We present Mo isotope compositions of molybdenite types from three successive stages of ore deposition in several porphyry copper deposits of the Kerman region, Iran. The data provide new insights into controlling processes on Mo isotope fractionation during the hydrothermal evolution of porphyry systems. The Mo isotope compositions of 27 molybdenite samples show wide variations in δ97Mo ranging from −0.37 to +0.92 ‰. The data reveal that molybdenites in the early and transitional stages of mineralization (preferentially 2H polytypes; δ97Mo mean = 0.35 ‰) have higher δ97Mo values than late stage (mainly 3R polytypes; δ97Mo mean = 0.02 ‰) molybdenites. This trend suggests that fractionation of Mo isotopes occurred in high-temperature stages of mineralization and that hydrothermal systems generally evolve towards precipitation of molybdenite with lower δ97Mo values. Taking into account the genetic models proposed for porphyry Cu deposits along with the temperature-dependent fractionation of Mo isotope ratios, it is proposed that large variations of Mo isotopes in the early and the transitional stages of ore deposition could be controlled by the separation of the immiscible ore-forming fluid phases with different density, pH, and ƒO2 properties (i.e., brine and vapor). The fractionation of Mo isotopes during fluid boiling and Rayleigh distillation processes likely dominates the Mo isotope budget of the remaining ore-forming fluids for the late stage of mineralization. The lower δ97Mo values in the late stage of mineralization can be explained by depletion of the late ore-forming hydrothermal solutions in 97Mo, as these fluids have moved to considerable distance from the source. Finally, the relationship observed between MoS2 polytypes (2H and 3R) and their Mo isotopic compositions can be explained by the molecular vibration theory, in which heavier isotopes are preferentially partitioned into denser primary 2H MoS2 crystals.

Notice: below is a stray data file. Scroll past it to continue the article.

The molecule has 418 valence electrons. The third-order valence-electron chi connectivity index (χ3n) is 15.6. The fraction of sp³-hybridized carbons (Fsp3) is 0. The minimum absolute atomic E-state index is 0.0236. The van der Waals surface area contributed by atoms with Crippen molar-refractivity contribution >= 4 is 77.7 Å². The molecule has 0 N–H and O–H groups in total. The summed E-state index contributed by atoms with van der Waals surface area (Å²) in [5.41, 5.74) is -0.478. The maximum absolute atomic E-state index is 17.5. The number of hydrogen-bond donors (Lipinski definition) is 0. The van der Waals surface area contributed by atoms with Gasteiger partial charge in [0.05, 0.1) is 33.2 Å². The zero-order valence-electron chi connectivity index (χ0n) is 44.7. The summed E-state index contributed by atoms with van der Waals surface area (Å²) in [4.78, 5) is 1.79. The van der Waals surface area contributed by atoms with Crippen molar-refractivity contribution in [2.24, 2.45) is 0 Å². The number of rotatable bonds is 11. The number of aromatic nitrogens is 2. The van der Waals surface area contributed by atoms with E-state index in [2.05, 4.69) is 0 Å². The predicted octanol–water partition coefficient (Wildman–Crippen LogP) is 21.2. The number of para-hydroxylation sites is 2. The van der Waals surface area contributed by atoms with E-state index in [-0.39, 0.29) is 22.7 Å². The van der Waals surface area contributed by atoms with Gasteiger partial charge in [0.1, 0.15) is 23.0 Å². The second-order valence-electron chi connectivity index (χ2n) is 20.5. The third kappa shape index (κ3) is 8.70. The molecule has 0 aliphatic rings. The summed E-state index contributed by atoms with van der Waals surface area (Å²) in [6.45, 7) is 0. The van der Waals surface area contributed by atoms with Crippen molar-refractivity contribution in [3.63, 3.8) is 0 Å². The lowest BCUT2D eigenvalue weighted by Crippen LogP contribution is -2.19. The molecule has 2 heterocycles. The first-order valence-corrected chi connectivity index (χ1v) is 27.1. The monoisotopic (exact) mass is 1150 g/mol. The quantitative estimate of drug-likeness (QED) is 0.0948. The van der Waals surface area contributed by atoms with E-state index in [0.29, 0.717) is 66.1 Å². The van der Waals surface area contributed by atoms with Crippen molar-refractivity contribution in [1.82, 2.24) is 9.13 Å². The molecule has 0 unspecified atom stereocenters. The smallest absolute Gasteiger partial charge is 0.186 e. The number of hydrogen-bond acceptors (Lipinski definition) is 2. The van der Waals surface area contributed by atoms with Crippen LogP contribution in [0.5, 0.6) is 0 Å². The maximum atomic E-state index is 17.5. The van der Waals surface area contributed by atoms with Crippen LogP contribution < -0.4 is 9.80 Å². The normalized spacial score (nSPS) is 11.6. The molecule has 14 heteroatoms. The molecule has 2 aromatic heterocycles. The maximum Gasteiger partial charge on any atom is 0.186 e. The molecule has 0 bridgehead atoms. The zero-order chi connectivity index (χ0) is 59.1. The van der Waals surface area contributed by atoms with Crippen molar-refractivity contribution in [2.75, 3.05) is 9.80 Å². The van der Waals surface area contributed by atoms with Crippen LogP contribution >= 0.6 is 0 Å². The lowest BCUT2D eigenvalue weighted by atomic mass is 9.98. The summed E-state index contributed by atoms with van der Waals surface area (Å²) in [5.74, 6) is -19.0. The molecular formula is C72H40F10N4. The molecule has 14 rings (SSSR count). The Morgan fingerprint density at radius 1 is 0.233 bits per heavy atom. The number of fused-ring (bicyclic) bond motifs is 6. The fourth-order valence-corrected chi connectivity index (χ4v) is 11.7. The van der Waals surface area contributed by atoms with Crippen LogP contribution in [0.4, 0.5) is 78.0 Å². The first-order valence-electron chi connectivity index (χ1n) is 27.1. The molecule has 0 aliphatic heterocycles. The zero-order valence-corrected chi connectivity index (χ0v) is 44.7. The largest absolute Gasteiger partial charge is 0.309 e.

All Science Journal Classification (ASJC) codes
- Geochemistry and Petrology
- Economic Geology